Resby Coutts is from Manitoba and a promoter of our great sport in almost every area of our business imaginable. He wrote this short piece on his web site and it set the bells ringing at my end. This is such a good piece because it hits close to home for all us. One of the biggest issues we face each day is a reluctance to try new things to help out the club. I think, no, I am convinced you will find this inspiring and maybe, at your next meeting, you will embrace change and not dismiss it. Danny Lamoureux
Seven little words (by Resby Coutts)
That’s not the way we do it!
We never did it that way before!
Curling is no different from many other volunteer directed organizations. We have all heard some version of those seven words as the justification for decisions. Or really for the decision not to change.
Earlier this year, I wrote an editorial on my website (www.thecurler.com) about the Manitoba clubs who, believe it or not, still do not have internet in their buildings. Specifically, I was talking about the decision to install an internet connection and wireless internet as a service to media. My proposition was that those clubs who see internet as an important tool, and wireless as a service to members and media, are the clubs which are most viable and which will still be viable 20 years from now.
They are the ones who see something new as an opportunity and not as a challenge.
Internet by itself won’t make the club viable. The attitude which allows them to make the decision does.
That’s why I am so impressed with the 15 or so members of about 10 executives who have decided to spend some of their time this week in a Business of Curling session. For them, this week in Regina (Ford World Men’s Curling) is not all play and no work.
They are showing the will to explore new ideas. They could sit in the stands and have another hot dog but they are spending some time looking for that new idea which can help our sport thrive in their community.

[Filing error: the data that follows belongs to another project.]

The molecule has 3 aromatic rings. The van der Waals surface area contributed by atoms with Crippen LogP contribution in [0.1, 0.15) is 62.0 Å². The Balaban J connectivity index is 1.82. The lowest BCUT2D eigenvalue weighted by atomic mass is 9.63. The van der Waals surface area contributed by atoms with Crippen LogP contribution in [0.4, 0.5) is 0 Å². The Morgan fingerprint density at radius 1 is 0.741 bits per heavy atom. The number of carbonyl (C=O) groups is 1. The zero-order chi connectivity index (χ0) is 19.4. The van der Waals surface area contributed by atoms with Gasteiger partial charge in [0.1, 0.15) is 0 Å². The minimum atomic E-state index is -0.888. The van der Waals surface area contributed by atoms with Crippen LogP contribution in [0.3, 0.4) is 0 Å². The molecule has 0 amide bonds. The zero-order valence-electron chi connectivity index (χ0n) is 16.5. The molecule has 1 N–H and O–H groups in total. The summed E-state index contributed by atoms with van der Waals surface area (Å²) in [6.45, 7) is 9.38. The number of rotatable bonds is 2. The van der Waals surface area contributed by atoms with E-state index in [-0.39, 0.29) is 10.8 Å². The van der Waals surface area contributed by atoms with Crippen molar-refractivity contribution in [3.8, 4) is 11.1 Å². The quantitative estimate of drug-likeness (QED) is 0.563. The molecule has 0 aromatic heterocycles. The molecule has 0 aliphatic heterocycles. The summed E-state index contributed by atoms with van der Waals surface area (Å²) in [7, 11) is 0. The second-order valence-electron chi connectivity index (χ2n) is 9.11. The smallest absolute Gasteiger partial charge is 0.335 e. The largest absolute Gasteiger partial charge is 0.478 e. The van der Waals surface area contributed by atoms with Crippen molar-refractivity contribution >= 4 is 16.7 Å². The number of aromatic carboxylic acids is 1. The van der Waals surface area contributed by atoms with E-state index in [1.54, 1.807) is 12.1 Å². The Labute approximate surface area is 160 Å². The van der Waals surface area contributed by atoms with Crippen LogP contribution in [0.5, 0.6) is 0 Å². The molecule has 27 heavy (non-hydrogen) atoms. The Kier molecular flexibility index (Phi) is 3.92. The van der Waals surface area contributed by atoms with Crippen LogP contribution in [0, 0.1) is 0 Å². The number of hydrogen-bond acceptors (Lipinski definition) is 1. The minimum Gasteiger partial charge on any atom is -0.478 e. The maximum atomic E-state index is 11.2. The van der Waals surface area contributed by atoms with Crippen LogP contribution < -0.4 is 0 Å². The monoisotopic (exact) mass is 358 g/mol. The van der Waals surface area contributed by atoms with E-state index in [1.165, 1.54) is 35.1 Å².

From time to time, I have had the opportunity to speak at one of these sessions. As with most other such gatherings you inevitably hear the comment “I enjoyed the speakers but I really got a lot of good ideas from the other people there”.
The Business of Curling meetings focus on new ideas and they create an opportunity of sharing. That’s something else we haven’t been good at in our sport – sharing. It seems like we have always viewed the club across town as the competition and not the next branch office of the same company.
Across Canada, and around the world, it is an exciting time in the sport of curling. Curling is happening in areas which probably never heard of it a decade ago. Curling is seeing new people at the door in many parts of Canada.
We have to find ways to make our sport more welcoming to those folks when they knock on the door. We have to find ways to recognize their interests and needs and schedules may not be (probably are not) the same as those of us who have been part of the sport for a few years.
Am I talking about you, or about your club? I probably am if you can’t instantly tell me at least one new thing which has happened in the past year where you curl.
It doesn’t have to be any thing real big. A new draw format – a different approach to melding new players into existing teams – an internet link to help teams find a new bonspiel to play in – something as simple as changing the colour of the rings from the traditional red & blue might be a start, and I realize that can be a huge decision.
That’s not the colour of our rings! – Seven little words.
Why bother to make such a change! – Seven little words.
Lock the door for the last time! – Seven little words.
If you’re a curling volunteer who has never heard about the Business of Curling program – find out about it. If you haven’t ever had the chance to attend one – ask when it is going to happen in your area.
Let’s try a couple of new things! – Seven little words.